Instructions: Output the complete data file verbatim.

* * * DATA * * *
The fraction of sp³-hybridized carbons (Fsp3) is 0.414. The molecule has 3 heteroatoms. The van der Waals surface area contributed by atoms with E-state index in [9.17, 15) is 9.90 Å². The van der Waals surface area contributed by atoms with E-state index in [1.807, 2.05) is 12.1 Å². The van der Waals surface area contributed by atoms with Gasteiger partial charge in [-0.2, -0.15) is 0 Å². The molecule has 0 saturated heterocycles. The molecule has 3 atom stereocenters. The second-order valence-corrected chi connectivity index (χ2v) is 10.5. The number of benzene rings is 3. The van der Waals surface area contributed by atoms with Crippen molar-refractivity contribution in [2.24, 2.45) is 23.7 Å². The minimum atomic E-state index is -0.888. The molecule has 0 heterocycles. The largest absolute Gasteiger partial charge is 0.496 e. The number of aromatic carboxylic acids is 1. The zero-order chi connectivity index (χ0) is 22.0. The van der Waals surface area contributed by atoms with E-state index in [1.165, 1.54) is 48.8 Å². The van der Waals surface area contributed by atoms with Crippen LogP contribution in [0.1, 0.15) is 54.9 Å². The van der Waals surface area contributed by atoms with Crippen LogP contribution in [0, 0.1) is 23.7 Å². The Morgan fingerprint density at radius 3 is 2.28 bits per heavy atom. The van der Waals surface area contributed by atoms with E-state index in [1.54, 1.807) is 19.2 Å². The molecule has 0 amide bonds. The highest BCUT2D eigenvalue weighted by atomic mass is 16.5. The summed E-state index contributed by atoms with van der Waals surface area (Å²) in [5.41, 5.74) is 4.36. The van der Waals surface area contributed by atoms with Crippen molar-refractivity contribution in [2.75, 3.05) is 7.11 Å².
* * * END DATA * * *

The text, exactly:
The fraction of sp³-hybridized carbons (Fsp3) is 0.414. The molecule has 3 heteroatoms. The van der Waals surface area contributed by atoms with E-state index in [9.17, 15) is 9.90 Å². The van der Waals surface area contributed by atoms with E-state index in [1.807, 2.05) is 12.1 Å². The van der Waals surface area contributed by atoms with Gasteiger partial charge in [-0.2, -0.15) is 0 Å². The molecule has 0 saturated heterocycles. The molecule has 3 atom stereocenters. The second-order valence-corrected chi connectivity index (χ2v) is 10.5. The number of benzene rings is 3. The van der Waals surface area contributed by atoms with Crippen molar-refractivity contribution in [2.24, 2.45) is 23.7 Å². The minimum atomic E-state index is -0.888. The molecule has 0 heterocycles. The largest absolute Gasteiger partial charge is 0.496 e. The number of aromatic carboxylic acids is 1. The zero-order chi connectivity index (χ0) is 22.0. The van der Waals surface area contributed by atoms with E-state index in [1.165, 1.54) is 48.8 Å². The van der Waals surface area contributed by atoms with Crippen LogP contribution in [0.1, 0.15) is 54.9 Å². The van der Waals surface area contributed by atoms with Crippen LogP contribution in [0, 0.1) is 23.7 Å². The Morgan fingerprint density at radius 3 is 2.28 bits per heavy atom. The van der Waals surface area contributed by atoms with E-state index in [1.54, 1.807) is 19.2 Å². The molecule has 0 amide bonds. The highest BCUT2D eigenvalue weighted by atomic mass is 16.5. The summed E-state index contributed by atoms with van der Waals surface area (Å²) in [5.41, 5.74) is 4.36. The van der Waals surface area contributed by atoms with Crippen molar-refractivity contribution in [2.75, 3.05) is 7.11 Å².